“We have so much to lose if we don’t tackle the Climate Crisis and so much to gain if we do” says Sligo/Leitrim Green Party candidate, Blaithin Gallagher

Leitrim Observer Reporter

Reporter:

Leitrim Observer Reporter

Blaithin Gallagher feels she ran a positive campaign in Leitrim

Blaithin Gallagher

“Every year 1,400 people in Ireland die horrible deaths as a direct result of inhaling the exhaust fumes from cars and the smoke from fires. Many thousands more have their lives plagued by chronic lung conditions made far worse by the same causes. If there had been that many deaths and injuries caused by road accidents, the government would have fallen long ago. Banning smoky coal and phasing out emissions from vehicles will do much to reduce this appalling onslaught. This is part of the Green Party plan for tackling Climate Change”

“In one million houses in Ireland people suffer from having homes that are cold and drafty and that cost them a fortune to heat. This is particularly an issue for older people, many of whom suffer ill health and struggle to keep the extra warmth that is needed as you get older. Fuel poverty is a very real issue in many households. The Green Party will ensure that these homes are retrofitted to the highest standards possible and that all future homes are built to the highest energy standards thus reducing the huge reliance on fossil fuels” She said. “In addition this would provide many thousands of jobs over the next ten years. If in Government, the Green Party would establish extensive training schemes to provide the necessary skilled workers, aimed in particular at those made redundant by closure of fossil fuel industries. We will ensure there is a just transition and we will fight for a fair proportion of the 1 trillion euros the EU has allocated to fund this just transition. This will be a part of our programme to ensure Climate Justice for all affected by the necessary changes”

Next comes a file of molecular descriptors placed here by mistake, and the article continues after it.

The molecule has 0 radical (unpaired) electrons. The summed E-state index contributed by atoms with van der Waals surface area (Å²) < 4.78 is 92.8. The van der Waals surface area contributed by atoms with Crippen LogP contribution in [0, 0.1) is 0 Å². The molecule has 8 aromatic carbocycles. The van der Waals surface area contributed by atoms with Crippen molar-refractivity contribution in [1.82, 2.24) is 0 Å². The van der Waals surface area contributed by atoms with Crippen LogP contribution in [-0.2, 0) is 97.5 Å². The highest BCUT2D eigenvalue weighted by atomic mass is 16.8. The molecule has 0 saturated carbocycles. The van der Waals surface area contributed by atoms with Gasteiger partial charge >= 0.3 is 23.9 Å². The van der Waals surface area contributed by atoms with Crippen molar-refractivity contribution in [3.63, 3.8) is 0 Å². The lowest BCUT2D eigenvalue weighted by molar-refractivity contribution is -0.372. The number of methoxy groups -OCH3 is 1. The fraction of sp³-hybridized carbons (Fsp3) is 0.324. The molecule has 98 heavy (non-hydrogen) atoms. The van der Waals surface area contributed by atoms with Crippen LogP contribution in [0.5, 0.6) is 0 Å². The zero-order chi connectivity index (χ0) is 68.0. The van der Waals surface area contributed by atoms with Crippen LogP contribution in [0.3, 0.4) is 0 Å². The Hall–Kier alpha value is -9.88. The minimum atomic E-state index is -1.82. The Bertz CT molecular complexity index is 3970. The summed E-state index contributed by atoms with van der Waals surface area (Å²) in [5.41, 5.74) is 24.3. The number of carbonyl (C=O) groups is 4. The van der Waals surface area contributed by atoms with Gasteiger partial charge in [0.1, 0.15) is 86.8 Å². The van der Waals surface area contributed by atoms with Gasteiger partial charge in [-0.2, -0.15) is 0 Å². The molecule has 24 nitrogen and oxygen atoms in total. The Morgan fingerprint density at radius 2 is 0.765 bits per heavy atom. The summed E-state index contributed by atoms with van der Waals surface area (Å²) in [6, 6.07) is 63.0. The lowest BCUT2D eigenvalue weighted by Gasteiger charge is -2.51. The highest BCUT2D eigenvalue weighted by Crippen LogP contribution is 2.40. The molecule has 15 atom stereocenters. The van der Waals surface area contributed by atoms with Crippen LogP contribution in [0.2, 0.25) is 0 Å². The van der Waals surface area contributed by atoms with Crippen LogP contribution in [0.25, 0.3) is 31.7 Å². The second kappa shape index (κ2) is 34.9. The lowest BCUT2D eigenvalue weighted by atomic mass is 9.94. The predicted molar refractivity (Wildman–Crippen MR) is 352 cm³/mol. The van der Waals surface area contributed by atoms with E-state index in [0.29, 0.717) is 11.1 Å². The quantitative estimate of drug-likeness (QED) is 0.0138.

“Renewable energy systems are improving in their effectiveness and we will ensure that all producers of electricity, no matter how small, are allowed to sell their excess electricity to the grid. This could provide a useful income source for households, communities, SMEs and farmers. It would also reduce the €9,000,000,000 we spend annually on importing fossil fuels. Imagine what that money could do in our local economy”

“Our soils, including peatlands, and our hedgerows are potentially massive stores of carbon. Farmers should be rewarded for taking the necessary measures to ensure that these carbon stores are protected and increased” She continued. “We will negotiate hard with regard to the next CAP to ensure that the family farms are supported and given new income streams that provide public money in exchange for public goods”

“Our forests could also be great carbon stores. But the failure of our current forestry model of clear-fell Sitka Spruce plantations, combined with the every low rates of planting over the last number of years, means that our forests at present may well be emitting carbon rather than storing it. A change to continuous cover forestry would have so many benefits regarding carbon storage, biodiversity and protection of water quality, it can only be assumed that the resistance to change is as a result of vested interests chasing the fast buck, at the expense of the rest of society” She said.

“Reducing rural isolation and traffic congestion in our towns would both be positive outcomes that arise from changing our transport policy towards investing in public transport rather than building more roads. Cycling and walking infrastructure also need huge investment right now. All of these actions will also reduce our reliance on fossil fuels, whilst increasing the mental and physical health of the nation.”

“By developing a truly circular economy where we re-use as much as is possible and recycle or compost everything else we will create employment in or own economy. Removal of disposable beverage and food containers has to be a part of this. We can already see the blossoming of clothes and shoe repair shops as well as the growth of upcycling shops around the country. These should be welcomed and encouraged. All of these actions reduce our national carbon footprint”

“Finally, as Ireland exports of about 90% of the beef produced here, we import most of the rest of what we eat, fruit, vegetables and cereals. And at the same time we waste about one third of all the food we purchase. The Green Party, in consultation with farmers and the agricultural community, will encourage diversification on farms towards a range of crop-growing and the adoption of organic methods across the whole of the sector, together with a drive to find new ways of reducing food waste. Importing and exporting food and food waste all have huge carbon footprints”

“From its beginnings, the Green Party has led the way in climate politics in Ireland. For over forty years, as a political party, we are unique in having the expertise and experience to implement the policy changes Ireland needs in order to make sure that the necessary changes are delivered across government for the benefit of all. If elected I will be there to drive this along” Bláithín concluded.